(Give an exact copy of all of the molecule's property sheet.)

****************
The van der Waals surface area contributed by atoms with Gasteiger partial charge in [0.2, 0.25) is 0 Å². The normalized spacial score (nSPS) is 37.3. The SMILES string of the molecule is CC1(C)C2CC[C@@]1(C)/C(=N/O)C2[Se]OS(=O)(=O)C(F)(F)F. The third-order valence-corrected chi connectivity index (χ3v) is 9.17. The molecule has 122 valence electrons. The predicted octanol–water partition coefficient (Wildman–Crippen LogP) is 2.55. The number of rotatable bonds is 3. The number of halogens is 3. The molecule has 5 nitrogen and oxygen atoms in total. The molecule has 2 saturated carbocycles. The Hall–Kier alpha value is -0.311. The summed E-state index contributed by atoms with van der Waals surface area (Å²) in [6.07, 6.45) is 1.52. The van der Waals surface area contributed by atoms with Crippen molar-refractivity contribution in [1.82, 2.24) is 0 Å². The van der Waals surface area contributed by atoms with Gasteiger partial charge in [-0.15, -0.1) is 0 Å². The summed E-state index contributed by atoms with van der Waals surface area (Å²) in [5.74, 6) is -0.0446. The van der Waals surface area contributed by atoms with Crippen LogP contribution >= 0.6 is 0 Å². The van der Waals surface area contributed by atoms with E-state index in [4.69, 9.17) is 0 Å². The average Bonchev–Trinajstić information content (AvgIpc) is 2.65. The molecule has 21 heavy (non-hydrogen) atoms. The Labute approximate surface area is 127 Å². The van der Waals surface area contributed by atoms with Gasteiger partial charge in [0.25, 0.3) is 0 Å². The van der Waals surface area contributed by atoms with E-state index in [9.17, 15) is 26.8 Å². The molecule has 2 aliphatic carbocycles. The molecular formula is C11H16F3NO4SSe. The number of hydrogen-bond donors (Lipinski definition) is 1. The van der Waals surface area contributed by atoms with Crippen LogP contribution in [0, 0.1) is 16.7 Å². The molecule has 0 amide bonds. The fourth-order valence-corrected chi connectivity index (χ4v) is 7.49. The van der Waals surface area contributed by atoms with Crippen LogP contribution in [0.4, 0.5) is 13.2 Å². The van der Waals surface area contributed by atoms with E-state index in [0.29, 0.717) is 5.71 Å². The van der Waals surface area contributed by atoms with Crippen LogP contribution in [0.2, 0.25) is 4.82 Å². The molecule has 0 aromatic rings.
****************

The van der Waals surface area contributed by atoms with Gasteiger partial charge in [0.2, 0.25) is 0 Å². The normalized spacial score (nSPS) is 37.3. The SMILES string of the molecule is CC1(C)C2CC[C@@]1(C)/C(=N/O)C2[Se]OS(=O)(=O)C(F)(F)F. The third-order valence-corrected chi connectivity index (χ3v) is 9.17. The molecule has 122 valence electrons. The predicted octanol–water partition coefficient (Wildman–Crippen LogP) is 2.55. The number of rotatable bonds is 3. The number of halogens is 3. The molecule has 5 nitrogen and oxygen atoms in total. The molecule has 2 saturated carbocycles. The Hall–Kier alpha value is -0.311. The summed E-state index contributed by atoms with van der Waals surface area (Å²) in [6.07, 6.45) is 1.52. The van der Waals surface area contributed by atoms with Crippen molar-refractivity contribution in [1.82, 2.24) is 0 Å². The van der Waals surface area contributed by atoms with Gasteiger partial charge in [-0.15, -0.1) is 0 Å². The summed E-state index contributed by atoms with van der Waals surface area (Å²) in [5.74, 6) is -0.0446. The van der Waals surface area contributed by atoms with Crippen LogP contribution >= 0.6 is 0 Å². The van der Waals surface area contributed by atoms with E-state index in [4.69, 9.17) is 0 Å². The average Bonchev–Trinajstić information content (AvgIpc) is 2.65. The molecule has 21 heavy (non-hydrogen) atoms. The Labute approximate surface area is 127 Å². The van der Waals surface area contributed by atoms with Gasteiger partial charge in [0.25, 0.3) is 0 Å². The van der Waals surface area contributed by atoms with E-state index in [9.17, 15) is 26.8 Å². The molecule has 2 aliphatic carbocycles. The molecular formula is C11H16F3NO4SSe. The number of hydrogen-bond donors (Lipinski definition) is 1. The van der Waals surface area contributed by atoms with Crippen LogP contribution in [0, 0.1) is 16.7 Å². The molecule has 0 amide bonds. The fourth-order valence-corrected chi connectivity index (χ4v) is 7.49. The van der Waals surface area contributed by atoms with Crippen LogP contribution in [0.4, 0.5) is 13.2 Å². The van der Waals surface area contributed by atoms with E-state index in [0.29, 0.717) is 5.71 Å². The van der Waals surface area contributed by atoms with Crippen LogP contribution in [0.2, 0.25) is 4.82 Å². The molecule has 0 aromatic rings.